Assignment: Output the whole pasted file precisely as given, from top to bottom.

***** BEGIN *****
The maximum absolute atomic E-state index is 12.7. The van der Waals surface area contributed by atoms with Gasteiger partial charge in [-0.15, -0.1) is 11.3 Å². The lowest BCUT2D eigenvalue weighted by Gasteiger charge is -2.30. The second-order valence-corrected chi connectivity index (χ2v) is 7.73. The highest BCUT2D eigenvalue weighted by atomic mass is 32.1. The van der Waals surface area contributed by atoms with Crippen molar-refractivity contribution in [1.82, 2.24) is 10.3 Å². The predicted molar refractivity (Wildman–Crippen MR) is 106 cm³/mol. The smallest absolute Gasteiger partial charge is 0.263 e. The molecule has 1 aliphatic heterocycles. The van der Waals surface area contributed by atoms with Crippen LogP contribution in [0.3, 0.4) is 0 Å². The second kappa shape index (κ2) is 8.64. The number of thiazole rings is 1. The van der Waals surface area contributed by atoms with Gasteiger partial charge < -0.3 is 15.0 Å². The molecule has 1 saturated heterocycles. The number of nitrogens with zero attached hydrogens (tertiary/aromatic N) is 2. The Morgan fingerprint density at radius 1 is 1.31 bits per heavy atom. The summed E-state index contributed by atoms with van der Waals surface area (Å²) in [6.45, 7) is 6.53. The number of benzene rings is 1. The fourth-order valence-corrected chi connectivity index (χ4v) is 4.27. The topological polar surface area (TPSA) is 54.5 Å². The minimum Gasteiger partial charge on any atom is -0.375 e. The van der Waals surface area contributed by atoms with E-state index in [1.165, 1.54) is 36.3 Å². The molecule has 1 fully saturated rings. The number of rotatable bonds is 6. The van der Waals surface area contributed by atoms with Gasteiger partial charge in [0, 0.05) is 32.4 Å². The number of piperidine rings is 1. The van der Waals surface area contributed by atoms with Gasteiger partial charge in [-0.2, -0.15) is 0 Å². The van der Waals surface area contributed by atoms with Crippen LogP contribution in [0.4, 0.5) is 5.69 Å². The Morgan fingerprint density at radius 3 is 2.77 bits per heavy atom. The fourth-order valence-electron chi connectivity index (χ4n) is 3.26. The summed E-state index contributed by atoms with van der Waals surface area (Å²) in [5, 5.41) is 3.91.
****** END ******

The maximum absolute atomic E-state index is 12.7. The van der Waals surface area contributed by atoms with Gasteiger partial charge in [-0.15, -0.1) is 11.3 Å². The lowest BCUT2D eigenvalue weighted by Gasteiger charge is -2.30. The second-order valence-corrected chi connectivity index (χ2v) is 7.73. The highest BCUT2D eigenvalue weighted by atomic mass is 32.1. The van der Waals surface area contributed by atoms with Crippen molar-refractivity contribution in [1.82, 2.24) is 10.3 Å². The predicted molar refractivity (Wildman–Crippen MR) is 106 cm³/mol. The smallest absolute Gasteiger partial charge is 0.263 e. The molecule has 1 aliphatic heterocycles. The van der Waals surface area contributed by atoms with Crippen LogP contribution in [0.3, 0.4) is 0 Å². The second kappa shape index (κ2) is 8.64. The number of thiazole rings is 1. The van der Waals surface area contributed by atoms with Gasteiger partial charge < -0.3 is 15.0 Å². The molecule has 1 saturated heterocycles. The number of nitrogens with zero attached hydrogens (tertiary/aromatic N) is 2. The Morgan fingerprint density at radius 1 is 1.31 bits per heavy atom. The summed E-state index contributed by atoms with van der Waals surface area (Å²) in [6.45, 7) is 6.53. The number of benzene rings is 1. The fourth-order valence-corrected chi connectivity index (χ4v) is 4.27. The topological polar surface area (TPSA) is 54.5 Å². The minimum Gasteiger partial charge on any atom is -0.375 e. The van der Waals surface area contributed by atoms with E-state index in [1.165, 1.54) is 36.3 Å². The molecule has 1 fully saturated rings. The number of rotatable bonds is 6. The van der Waals surface area contributed by atoms with Gasteiger partial charge in [0, 0.05) is 32.4 Å². The number of piperidine rings is 1. The van der Waals surface area contributed by atoms with Gasteiger partial charge in [-0.2, -0.15) is 0 Å². The van der Waals surface area contributed by atoms with Crippen LogP contribution in [0.4, 0.5) is 5.69 Å². The Morgan fingerprint density at radius 3 is 2.77 bits per heavy atom. The fourth-order valence-electron chi connectivity index (χ4n) is 3.26. The summed E-state index contributed by atoms with van der Waals surface area (Å²) in [5, 5.41) is 3.91.